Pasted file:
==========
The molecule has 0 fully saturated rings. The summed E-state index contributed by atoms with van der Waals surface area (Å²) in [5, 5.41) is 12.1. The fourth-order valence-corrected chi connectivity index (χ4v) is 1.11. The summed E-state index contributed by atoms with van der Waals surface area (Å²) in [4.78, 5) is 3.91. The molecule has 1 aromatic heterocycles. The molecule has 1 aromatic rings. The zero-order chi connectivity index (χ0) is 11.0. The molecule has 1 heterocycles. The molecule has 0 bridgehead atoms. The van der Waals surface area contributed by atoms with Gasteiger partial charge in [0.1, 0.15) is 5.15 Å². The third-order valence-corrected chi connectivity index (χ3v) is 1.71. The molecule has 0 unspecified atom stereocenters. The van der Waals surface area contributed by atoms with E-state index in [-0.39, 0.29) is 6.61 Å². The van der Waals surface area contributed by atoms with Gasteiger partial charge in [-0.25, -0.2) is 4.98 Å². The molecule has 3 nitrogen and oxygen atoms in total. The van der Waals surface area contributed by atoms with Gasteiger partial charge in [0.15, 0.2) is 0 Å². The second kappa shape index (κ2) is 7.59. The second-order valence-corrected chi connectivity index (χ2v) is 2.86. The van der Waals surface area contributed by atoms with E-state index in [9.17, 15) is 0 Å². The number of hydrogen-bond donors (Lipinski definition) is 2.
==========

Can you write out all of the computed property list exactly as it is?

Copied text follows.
The molecule has 0 fully saturated rings. The summed E-state index contributed by atoms with van der Waals surface area (Å²) in [5, 5.41) is 12.1. The fourth-order valence-corrected chi connectivity index (χ4v) is 1.11. The summed E-state index contributed by atoms with van der Waals surface area (Å²) in [4.78, 5) is 3.91. The molecule has 1 aromatic heterocycles. The molecule has 1 aromatic rings. The zero-order chi connectivity index (χ0) is 11.0. The molecule has 1 heterocycles. The molecule has 0 bridgehead atoms. The van der Waals surface area contributed by atoms with Gasteiger partial charge in [0.1, 0.15) is 5.15 Å². The third-order valence-corrected chi connectivity index (χ3v) is 1.71. The molecule has 0 unspecified atom stereocenters. The van der Waals surface area contributed by atoms with E-state index in [-0.39, 0.29) is 6.61 Å². The van der Waals surface area contributed by atoms with Gasteiger partial charge in [-0.25, -0.2) is 4.98 Å². The molecule has 3 nitrogen and oxygen atoms in total. The van der Waals surface area contributed by atoms with Gasteiger partial charge in [0.15, 0.2) is 0 Å². The second kappa shape index (κ2) is 7.59. The second-order valence-corrected chi connectivity index (χ2v) is 2.86. The van der Waals surface area contributed by atoms with E-state index in [9.17, 15) is 0 Å². The number of hydrogen-bond donors (Lipinski definition) is 2.